Taiwan launches wage subsidy to address labor shortages in hotels, tourismTaiwan News

TAIPEI (Taiwan News) – Taiwan’s Ministry of Labor has announced a NT$1 billion (approximately US$32 million) subsidy package that will provide some service workers with an additional take-home pay of 6,000 to 13,000 yuan per month, up to Up to 1 person. Year.

The Deputy Development Director of the Labor Department, Chung Kam-chi, said that the wage subsidy is aimed at industries with a shortage of employees. The plan is an expansion of the existing post-pandemic government wage subsidy and applies to those earning a minimum wage of NT$28,000-30,000 and above, depending on where individuals live.

Those working as housekeepers and cleaners in the lodging, restaurant and catering industries are eligible.

The object of the subsidy is NT$6,000 per month for laborers, but middle-aged people (45-65 years old), elderly people (over 65 years old), women returning to the workplace, aborigines, new immigrants and other target groups can enjoy the subsidy. Additional NT$10,000 per month. Workers in designated remote areas can receive an additional NT$3,000 per month, up to a maximum of NT$13,000 per month.

Despite the extra income, labor advocate Yin Yilin said the policy appeared to mostly benefit businesses and was unlikely to lead to better conditions for workers in the long run.

“A smarter system would require companies to pay higher wages, and the government would provide a wage subsidy for the transition period so that even if the subsidy runs out after a year, companies would still pay higher wages,” Ngerng told Taiwan News. “It appears that the plan fails to achieve structural changes aimed at raising wages in Taiwan.”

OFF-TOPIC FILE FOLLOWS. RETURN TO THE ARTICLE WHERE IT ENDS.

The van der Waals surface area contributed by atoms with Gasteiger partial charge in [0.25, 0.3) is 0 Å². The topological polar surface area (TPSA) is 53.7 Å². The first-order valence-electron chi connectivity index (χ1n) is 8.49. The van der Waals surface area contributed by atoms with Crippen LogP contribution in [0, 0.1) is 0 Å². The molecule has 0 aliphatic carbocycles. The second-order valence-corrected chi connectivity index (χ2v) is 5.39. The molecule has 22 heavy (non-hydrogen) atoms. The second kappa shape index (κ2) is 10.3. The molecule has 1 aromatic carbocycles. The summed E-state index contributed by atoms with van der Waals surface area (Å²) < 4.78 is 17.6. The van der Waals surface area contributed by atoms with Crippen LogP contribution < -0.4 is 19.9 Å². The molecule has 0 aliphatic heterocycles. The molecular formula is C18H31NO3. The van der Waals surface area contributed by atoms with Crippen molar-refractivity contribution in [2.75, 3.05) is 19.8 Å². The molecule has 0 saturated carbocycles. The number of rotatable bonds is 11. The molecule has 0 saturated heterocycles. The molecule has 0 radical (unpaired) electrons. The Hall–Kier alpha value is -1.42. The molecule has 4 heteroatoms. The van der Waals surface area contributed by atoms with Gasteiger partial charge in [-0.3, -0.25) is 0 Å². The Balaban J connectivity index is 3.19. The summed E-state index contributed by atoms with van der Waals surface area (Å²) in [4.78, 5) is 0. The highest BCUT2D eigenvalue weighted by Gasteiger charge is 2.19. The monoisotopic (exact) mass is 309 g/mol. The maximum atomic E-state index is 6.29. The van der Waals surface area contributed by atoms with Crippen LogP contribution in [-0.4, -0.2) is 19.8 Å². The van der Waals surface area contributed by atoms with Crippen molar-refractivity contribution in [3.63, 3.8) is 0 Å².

Sun Yulian in 2022. (Photo by Central News Agency)

Sun Youlian of the Taiwan Labor Front agrees, saying the subsidies may attract more workers into industries with labor shortages, but employers need to change their mindset if they want to retain workers and grow their industries in the long run.

“Only by giving workers reasonable wages can the industry develop better,” Sun said. Once the incentives expire, employers should maintain wage levels to retain existing talent, otherwise the labor shortage problem will persist, he added.

According to data released by the Ministry of Labor in May, 70% of young Taiwanese earn between NT$27,000 and NT$29,000 a month. In response, the ministry launched a youth development program to keep young workers out of low-paying jobs it said were in food, retail and other service industries.

When asked about the two different policy approaches, a spokesman for the Ministry of Industry and Information Technology told Taiwan News that the wage subsidy is a short-term policy targeting specific industries, while the youth development plan is long-term and targeting people of a specific age group. The spokesman said the policies would not be in opposition to each other.

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